Plus psychopathy manifests before the age of 15, usually much earlier, so I'm not sure their type could fully develop before their mental disorder set in.
    You chose your second preference in childhood before you become a teenager, and 2 functions is all one needs to have a type.
    Psychosmurf and Judson Joist thanked this post.

  4. #4

    Quote Originally Posted by Unicorntopia View Post
    You chose your second preference in childhood before you become a teenager, and 2 functions is all one needs to have a type.
    True, but it wouldn't be as fully developed as a 4-letter type would it? You wouldn't have time to settle in to your functions before they were countered by factors of the disorder, such as lack of empathy.

    The reason I say this is that all psychopaths seem to be basically the same. It almost seems like a separate type in itself - they have the variations within type that the MBTI types have, but they generally have the same fundamental characteristics.
    Watch Key Phone and Judson Joist thanked this post.

  5. #5

    *votes INTJ* Fiction has told me so.

    In actuality, I'm not sure if psychopathy is linked to type. Plus, I would think that if type had something to do with it, the psychopaths would more likely be a certain type instead of a certain type being more likely to be a psychopath.
    Unicorntopia, Watch Key Phone and Judson Joist thanked this post.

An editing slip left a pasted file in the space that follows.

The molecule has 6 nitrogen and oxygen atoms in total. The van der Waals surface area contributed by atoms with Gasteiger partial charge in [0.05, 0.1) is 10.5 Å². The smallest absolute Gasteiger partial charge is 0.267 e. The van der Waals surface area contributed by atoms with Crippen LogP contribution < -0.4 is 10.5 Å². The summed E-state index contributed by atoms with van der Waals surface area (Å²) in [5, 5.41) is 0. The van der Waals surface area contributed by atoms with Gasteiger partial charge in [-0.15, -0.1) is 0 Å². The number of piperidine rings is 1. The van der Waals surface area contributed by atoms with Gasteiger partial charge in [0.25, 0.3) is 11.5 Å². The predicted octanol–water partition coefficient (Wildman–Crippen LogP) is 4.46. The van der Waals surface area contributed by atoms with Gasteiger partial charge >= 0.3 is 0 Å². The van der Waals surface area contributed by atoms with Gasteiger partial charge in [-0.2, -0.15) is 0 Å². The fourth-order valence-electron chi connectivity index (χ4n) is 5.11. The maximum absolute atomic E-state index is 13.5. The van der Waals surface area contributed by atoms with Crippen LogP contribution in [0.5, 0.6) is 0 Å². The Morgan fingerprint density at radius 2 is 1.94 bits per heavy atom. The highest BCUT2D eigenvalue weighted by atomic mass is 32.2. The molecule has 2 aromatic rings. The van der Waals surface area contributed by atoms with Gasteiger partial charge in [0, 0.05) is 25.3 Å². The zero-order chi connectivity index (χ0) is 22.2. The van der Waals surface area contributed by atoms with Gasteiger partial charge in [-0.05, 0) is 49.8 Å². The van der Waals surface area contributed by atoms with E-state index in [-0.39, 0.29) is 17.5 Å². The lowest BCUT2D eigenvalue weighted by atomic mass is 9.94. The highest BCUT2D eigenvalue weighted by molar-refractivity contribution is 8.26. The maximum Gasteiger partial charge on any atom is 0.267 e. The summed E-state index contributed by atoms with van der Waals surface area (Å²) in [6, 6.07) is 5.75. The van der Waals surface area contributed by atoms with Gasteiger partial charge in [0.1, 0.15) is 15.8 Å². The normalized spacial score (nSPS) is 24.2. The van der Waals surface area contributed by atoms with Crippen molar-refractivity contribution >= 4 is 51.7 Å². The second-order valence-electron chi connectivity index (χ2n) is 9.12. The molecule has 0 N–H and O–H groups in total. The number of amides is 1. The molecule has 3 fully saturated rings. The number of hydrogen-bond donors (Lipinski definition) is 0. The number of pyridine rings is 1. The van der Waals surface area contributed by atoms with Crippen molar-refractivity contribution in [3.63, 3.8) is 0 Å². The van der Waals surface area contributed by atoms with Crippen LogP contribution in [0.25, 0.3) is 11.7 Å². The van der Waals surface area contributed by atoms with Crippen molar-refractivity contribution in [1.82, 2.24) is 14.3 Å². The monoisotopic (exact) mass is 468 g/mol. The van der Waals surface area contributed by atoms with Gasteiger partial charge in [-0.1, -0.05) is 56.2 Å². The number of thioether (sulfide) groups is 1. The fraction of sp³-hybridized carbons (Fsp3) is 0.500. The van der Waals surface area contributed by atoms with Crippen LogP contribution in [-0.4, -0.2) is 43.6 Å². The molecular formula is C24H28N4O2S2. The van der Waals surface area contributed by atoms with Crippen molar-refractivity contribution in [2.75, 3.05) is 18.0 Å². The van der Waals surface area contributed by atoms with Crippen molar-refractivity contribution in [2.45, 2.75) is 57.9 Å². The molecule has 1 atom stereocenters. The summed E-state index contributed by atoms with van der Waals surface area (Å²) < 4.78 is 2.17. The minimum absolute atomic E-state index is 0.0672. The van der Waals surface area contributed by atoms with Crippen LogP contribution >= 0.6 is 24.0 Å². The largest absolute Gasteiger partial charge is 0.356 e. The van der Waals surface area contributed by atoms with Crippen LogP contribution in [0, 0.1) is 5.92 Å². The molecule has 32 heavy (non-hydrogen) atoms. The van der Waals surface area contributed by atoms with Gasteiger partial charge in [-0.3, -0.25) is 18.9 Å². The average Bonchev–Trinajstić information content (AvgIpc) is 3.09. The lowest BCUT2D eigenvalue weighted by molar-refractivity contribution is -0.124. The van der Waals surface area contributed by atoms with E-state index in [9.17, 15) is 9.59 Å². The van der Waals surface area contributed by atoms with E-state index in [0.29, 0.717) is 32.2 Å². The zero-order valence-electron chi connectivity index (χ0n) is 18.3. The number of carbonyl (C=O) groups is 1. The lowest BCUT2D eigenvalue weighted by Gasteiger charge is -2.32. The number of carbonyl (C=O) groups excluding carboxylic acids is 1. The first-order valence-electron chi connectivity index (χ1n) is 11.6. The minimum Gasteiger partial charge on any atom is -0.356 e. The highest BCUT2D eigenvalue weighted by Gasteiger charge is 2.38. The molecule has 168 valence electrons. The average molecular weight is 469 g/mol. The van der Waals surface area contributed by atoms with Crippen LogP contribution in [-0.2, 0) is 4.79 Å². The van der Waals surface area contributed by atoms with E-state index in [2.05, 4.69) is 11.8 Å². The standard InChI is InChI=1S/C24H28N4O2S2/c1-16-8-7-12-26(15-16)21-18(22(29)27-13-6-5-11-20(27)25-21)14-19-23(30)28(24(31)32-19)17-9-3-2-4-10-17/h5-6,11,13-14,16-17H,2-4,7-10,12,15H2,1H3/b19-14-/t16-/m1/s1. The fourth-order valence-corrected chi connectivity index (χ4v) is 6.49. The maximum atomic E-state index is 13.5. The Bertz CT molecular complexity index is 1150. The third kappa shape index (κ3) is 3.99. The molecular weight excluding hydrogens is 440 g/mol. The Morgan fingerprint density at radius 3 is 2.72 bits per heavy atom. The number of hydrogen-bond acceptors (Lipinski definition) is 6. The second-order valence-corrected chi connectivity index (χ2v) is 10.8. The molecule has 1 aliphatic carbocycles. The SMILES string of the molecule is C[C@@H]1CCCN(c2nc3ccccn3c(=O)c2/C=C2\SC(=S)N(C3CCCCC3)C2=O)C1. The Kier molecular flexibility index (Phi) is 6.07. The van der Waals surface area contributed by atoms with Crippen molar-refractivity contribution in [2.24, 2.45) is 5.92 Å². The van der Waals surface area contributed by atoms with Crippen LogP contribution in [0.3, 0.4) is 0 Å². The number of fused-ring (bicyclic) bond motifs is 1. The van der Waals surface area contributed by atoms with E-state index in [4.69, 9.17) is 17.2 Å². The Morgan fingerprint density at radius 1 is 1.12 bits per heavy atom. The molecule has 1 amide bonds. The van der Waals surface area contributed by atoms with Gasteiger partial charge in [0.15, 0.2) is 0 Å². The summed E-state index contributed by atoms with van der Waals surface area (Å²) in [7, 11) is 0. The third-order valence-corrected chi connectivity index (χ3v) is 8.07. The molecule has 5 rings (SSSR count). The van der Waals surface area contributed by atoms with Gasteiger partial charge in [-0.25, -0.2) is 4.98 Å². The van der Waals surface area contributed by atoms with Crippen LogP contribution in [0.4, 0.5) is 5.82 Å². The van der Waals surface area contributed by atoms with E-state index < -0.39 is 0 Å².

6. #6

    Quote Originally Posted by Pillow View Post
    True, but it wouldn't be as fully developed as a 4-letter type would it? You wouldn't have time to settle in to your functions before they were countered by factors of the disorder, such as lack of empathy.

    The reason I say this is that all psychopaths seem to be basically the same. It almost seems like a separate type in itself - they have the variations within type that the MBTI types have, but they generally have the same fundamental characteristics.
    Read this: Understanding the Archetypes involving the eight functions of type (Beebe model)

    An Ni dom can onkly be INTJ or INFJ because the second function choosen must be one of opposite attitued (external/internal) and cannot be percieving if it has already chosen a perciving function as it first. It must be an evaluation function. there is only one type with Ni in first postion and Fe in second position, INFJ, regardless of developement after they choose a second function preference.